Is your pension at risk if you do an IVA

Is your pension at risk if you do an IVA

Whatever stage of life you are at, understanding how your pension is treated by an IVA is key. Is a pension at risk in an IVA? Rather speak to someone? Call 0800 077 6180.

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Is your pension fund / pot at risk?

A pension pot is the fund of money that is built up during over a person’s life with regular payments each month. The size of the pot is key. The amount of regular income you receive once you retire will depend on the size of the pot you have built up.

In an IVA creditors will be interested in all your assets and will expect you to raise funds from them if possible; e.g. a property. However a pension is an ‘exempt asset’ as stated in The Welfare Reform Act 1999. This means that any money already in your pension pot cannot be accessed by creditors in an IVA.

If you choose to release funds from your pension then it is a different story. You may be able to release a lump sum from your pension when you reach the age of 55. If you choose to do this you won’t be able to keep the money. This would be deemed a ‘windfall’ and would have to be paid to the IVA.

Even if you are able to release funds from your pension at 55, you cannot be forced to release them . This became case law as a result of Horton v Henry (Court of Appeal 2016).

What if you start taking your pension?

You may already be receiving pension payments each month. If so these funds just become part of your income as declared in your budget. As a part of your income they are effectively ‘accessible’ by your creditors.

If you start taking your pension payments during an IVA, they will be added to your income as part of your budget. Your expenses would then be reviewed. Your IVA payments are not fixed, so you will have to pay more if you can afford to.

Remember, you cannot be forced to start taking your pension. This applies to both lump sums and to monthly payments your pension may bring. You may want to wait to let your pension pot grow as big as possible before you take it.

Ultimately an IVA cannot put your pension at risk. However an IVA may effect when you choose to start your pension.

Can you maintain pension contributions?

Monthly pension contributions will be scrutinized like all expenses in an IVA. The more you contribute in pension payments, the less your IVA will receive each month. As such you may have to stop paying them during the IVA.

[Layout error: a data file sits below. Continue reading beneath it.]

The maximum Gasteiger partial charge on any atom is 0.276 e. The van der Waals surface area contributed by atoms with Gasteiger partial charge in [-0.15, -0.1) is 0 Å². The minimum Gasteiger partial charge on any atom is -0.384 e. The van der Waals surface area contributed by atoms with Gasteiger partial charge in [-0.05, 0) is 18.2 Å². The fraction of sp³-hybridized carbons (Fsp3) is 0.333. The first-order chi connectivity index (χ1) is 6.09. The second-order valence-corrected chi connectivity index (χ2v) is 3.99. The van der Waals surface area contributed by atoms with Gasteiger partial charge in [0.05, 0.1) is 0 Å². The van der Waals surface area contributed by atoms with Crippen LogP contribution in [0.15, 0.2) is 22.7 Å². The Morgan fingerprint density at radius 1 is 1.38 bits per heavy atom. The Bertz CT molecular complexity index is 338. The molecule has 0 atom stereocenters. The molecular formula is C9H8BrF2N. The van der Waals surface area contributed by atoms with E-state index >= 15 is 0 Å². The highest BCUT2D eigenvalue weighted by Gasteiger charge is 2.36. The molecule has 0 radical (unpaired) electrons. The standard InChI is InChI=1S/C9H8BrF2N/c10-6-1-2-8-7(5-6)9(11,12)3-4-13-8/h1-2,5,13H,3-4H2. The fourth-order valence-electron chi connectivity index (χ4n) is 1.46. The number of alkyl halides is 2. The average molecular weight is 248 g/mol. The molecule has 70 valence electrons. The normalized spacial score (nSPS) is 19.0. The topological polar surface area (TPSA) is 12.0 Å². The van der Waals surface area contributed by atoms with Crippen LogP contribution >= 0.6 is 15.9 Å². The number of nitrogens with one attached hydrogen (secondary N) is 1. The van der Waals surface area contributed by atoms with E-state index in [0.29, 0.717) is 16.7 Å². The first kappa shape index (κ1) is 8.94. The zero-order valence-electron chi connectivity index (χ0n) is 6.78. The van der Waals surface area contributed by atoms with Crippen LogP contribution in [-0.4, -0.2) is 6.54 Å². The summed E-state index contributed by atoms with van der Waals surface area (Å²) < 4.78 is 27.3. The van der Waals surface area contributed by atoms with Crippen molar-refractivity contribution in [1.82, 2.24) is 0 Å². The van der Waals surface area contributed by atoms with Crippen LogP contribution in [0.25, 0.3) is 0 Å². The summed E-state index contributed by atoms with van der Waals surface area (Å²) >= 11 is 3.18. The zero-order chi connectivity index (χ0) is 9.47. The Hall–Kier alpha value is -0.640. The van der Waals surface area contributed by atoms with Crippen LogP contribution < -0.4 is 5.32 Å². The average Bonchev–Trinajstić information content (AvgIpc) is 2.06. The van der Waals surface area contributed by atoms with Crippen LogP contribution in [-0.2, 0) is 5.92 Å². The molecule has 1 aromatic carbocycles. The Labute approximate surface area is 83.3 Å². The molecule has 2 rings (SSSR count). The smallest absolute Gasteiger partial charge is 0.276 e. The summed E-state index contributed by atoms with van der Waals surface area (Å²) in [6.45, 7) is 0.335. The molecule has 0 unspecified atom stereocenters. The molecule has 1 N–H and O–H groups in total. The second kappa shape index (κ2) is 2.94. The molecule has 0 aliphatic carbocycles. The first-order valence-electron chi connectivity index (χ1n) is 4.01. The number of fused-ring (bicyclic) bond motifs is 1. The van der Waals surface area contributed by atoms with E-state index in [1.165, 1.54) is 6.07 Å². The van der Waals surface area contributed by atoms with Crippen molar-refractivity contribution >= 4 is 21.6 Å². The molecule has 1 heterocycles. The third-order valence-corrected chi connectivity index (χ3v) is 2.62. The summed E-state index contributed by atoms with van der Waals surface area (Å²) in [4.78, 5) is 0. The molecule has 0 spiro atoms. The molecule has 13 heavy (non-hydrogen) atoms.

This depends on the type of pension you have. It is likley that you would have to suspend private pension contributions during an IVA. Although if you are closer to retirement age you may be permitted to make some payments, depending on your circumstances.

You would normally be able to pay into a workplace pension or employer’s company scheme. However, you could not make over payments and contributions would be set at the minimum permitted for the scheme. This will not put your pension at risk as such. Though the pot will not grow as much as it could have.

Once you complete your IVA you could then use some of your disposable income to boost your pension fund.

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4 thoughts on “Is your pension at risk if you do an IVA

    Victoria says:

    We finished our IVA 5 years ago,my husband has the chance to take a lump sum from a pen,my worry is,will we have to pay to the IVA as a windfall? Thank you.

      Hi Victoria

      You have no need to be concerned. After an IVA is completed and you have your completion certificate you can then take money from your pension and the funds are yours. Unlike something such as PPI compensation, money taken from a pension in this way is not regarded as an after acquired asset of the IVA because the pension fund itself was not included as an asset in the IVA.

    Janet says:

    I am currently in year 4 of iva. I have a small pension which is winding up. They have offered me a lump sum in settlement so I forfeit my pension. This sum would be enough to pay off my iva and give me a little over. Is this classed as a windfall as I would be forfeiting my pension.
    Thank you

      Hi Janet

      If you cash a pension during an IVA (for what ever reason) it will be automatically considered to be a windfall. As such, if you just accept this lump sum from the pension company, you will have to pay it to your IVA company and continue paying your payments as normal. It will simply mean you pay back more of your original debt overall.

      The only way this lump sum could be used to pay off your IVA early is to first agree with your IVA company that the funds are being released “of your own free will” with the sole purpose of settling early. You will need to agree the amount required to settle and confirm if the amount released from your pension will cover this.

      If this is all agreed in writing before you get the lump sum you should then be OK. If this can’t be done and you don’t want to lose your pension, the only other option is to investigate whether it can be transferred directly into another pension fund. I suggest you speak to an independent pensions adviser about this option.

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